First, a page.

When you are testing your broadband’s functionality, speed is a significant factor because it is connected with reliability. You cannot trust such slow connections to keep you and your family members’ safe online without interruption. However, what makes a good broadband connection? How the things like ping, megabits, and jitter reveal about the complete quality and experience? In this article, we will explain what your internet speed test results really mean.
How is internet speed measured?
1. Upload and download
The initial unit for measuring computer data is called “Bit,” which can be 0 or 1. When talking about the internet speed at which the data transfers across the Internet, megabits per second (1,000,000 bits/second) and now it is gigabits per second (1,000,000,000 bits/second).
The data can be quickly downloaded and uploaded, making your web experience more enjoyable. Because so many things that we love on the Internet – like watching movies, TV and playing music and games. All these things need a lot of information to quickly move through the Internet to our mobile, computer, devices, TV, etc. Hence, if you see more megabits/second are displaying on the speed test results, the more robust your internet connection is.
Do not confuse between megabits (Mb) and megabytes (MB). We use the term “Megabits” to talk about speed data travel, and “Megabytes” is known for the file’s size or storage capacity.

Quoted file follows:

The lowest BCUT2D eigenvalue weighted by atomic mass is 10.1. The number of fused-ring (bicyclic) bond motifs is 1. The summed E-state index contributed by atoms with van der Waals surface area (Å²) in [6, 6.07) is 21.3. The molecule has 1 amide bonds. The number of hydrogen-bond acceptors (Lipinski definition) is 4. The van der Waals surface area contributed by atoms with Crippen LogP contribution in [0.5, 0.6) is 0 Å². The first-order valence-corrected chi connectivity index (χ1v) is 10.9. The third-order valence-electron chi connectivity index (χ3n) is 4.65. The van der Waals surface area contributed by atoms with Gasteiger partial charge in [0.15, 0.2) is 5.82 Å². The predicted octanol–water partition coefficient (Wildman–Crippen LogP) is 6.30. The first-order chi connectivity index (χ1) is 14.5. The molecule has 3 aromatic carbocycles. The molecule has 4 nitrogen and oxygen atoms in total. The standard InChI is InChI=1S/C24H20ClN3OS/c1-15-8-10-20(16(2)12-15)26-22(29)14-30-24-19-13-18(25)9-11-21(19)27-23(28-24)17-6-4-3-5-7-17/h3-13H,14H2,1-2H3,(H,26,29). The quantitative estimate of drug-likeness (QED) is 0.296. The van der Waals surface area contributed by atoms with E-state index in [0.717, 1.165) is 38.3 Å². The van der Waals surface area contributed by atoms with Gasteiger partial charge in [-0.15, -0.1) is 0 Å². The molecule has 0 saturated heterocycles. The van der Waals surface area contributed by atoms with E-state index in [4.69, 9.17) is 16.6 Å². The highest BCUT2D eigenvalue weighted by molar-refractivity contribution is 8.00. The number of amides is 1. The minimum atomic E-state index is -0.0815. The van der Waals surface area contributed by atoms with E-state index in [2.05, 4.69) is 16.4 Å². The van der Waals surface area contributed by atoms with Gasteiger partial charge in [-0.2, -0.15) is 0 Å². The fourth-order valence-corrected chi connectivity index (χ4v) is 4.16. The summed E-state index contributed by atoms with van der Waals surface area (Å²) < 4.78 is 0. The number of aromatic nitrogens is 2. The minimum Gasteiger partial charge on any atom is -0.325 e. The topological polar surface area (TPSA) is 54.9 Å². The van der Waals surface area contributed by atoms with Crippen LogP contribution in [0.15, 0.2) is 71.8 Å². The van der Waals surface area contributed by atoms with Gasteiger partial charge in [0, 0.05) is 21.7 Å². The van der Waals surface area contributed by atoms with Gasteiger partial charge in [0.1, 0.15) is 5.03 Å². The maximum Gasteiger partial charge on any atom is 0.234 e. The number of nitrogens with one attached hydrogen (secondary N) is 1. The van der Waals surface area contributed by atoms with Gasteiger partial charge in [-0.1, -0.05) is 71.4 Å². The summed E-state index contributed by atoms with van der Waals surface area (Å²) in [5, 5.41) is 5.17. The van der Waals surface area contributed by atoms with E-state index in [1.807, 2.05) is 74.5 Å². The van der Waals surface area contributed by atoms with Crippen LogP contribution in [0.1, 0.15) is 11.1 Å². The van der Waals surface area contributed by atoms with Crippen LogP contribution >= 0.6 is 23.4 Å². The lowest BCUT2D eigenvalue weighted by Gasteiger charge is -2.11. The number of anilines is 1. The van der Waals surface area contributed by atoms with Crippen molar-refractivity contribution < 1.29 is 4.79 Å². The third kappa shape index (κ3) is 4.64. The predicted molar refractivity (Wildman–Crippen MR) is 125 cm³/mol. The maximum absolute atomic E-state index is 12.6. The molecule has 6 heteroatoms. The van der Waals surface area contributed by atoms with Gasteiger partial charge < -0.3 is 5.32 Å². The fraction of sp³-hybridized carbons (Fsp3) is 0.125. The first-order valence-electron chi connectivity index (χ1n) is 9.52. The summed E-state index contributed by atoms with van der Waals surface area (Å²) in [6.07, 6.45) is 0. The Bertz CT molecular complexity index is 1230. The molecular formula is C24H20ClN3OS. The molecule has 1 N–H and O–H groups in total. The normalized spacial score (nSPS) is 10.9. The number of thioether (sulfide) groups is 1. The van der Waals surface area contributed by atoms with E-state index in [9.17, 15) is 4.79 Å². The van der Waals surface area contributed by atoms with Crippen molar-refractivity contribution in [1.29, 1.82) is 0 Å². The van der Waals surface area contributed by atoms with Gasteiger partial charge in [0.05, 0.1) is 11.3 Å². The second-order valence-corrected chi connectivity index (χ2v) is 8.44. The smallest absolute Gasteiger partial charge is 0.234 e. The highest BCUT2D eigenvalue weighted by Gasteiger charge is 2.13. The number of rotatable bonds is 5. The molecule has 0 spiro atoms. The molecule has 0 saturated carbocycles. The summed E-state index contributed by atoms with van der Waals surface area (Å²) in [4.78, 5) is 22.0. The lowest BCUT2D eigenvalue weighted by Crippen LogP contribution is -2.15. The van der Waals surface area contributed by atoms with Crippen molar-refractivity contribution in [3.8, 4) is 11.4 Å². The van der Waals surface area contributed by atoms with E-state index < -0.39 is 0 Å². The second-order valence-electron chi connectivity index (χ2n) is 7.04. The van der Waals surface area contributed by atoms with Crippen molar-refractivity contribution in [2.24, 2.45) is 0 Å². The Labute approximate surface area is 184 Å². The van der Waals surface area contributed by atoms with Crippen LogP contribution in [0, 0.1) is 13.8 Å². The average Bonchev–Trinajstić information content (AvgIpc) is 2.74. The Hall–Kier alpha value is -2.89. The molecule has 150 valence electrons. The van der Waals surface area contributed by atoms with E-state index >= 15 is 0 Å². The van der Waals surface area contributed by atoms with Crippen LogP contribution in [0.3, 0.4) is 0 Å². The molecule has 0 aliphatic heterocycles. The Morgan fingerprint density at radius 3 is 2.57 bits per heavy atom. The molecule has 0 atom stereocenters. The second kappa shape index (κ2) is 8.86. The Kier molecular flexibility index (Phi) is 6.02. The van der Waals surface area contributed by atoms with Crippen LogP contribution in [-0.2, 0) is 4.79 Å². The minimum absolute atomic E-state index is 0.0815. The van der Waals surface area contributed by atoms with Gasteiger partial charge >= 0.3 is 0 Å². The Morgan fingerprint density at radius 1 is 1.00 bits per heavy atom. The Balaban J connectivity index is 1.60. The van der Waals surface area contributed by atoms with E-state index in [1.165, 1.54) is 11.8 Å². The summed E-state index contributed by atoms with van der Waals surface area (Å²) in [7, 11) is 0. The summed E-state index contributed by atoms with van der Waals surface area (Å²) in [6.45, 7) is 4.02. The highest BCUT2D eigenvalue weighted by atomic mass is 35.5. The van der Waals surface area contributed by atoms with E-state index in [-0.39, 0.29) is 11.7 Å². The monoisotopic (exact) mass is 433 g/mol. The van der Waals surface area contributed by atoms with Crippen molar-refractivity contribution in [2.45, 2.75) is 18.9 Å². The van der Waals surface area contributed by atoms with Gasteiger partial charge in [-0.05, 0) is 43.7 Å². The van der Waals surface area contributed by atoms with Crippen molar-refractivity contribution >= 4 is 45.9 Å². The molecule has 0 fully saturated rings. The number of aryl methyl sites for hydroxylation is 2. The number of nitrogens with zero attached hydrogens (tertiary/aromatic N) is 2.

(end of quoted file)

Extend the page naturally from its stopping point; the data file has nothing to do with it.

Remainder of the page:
Bing is a primary and useful tool for verifying the connections between two devices on a particular network.
Ping functionality is to send a signal to another system and measures the speed in milliseconds the time it is taking to get a response. In case the other computer is located in distance, or due to a busy network, it may take longer then usual to answer and the ping value will be higher.
Nitro Office Speed Test Automatically selects the test server closest to you, expecting a lower ping rate. Usually, the ping rate in the same city can be less than 20 meters.
Sometimes, Ping is known as delay, which means a delay at which data is moved from one device to a computer or device. Mostly some online gamers are particularly keen to observe lower delays to ensure a faster, smoother game-play experience.
In Jitter, the data is spread in a series of pockets across the internet – like the single frames of a celluloid film-strip. Usually, these packets move regularly (e.g. frames/second) and are linked together at the target computer where they started – perhaps a picture, email, a voice or video call.
These days, the devices are smart enough to smooth out the tremor. Therefore, there is no interruption to your devices experience. Alternatively, the networks (because the fiber capacity drops low) become congested with high traffic, making smooth data flow difficult.
Internet services that require data travel in real-time are basically trembling at high rates. You will notice more tremors during internet voice and video calls when the internet stumbles or breaks for a while.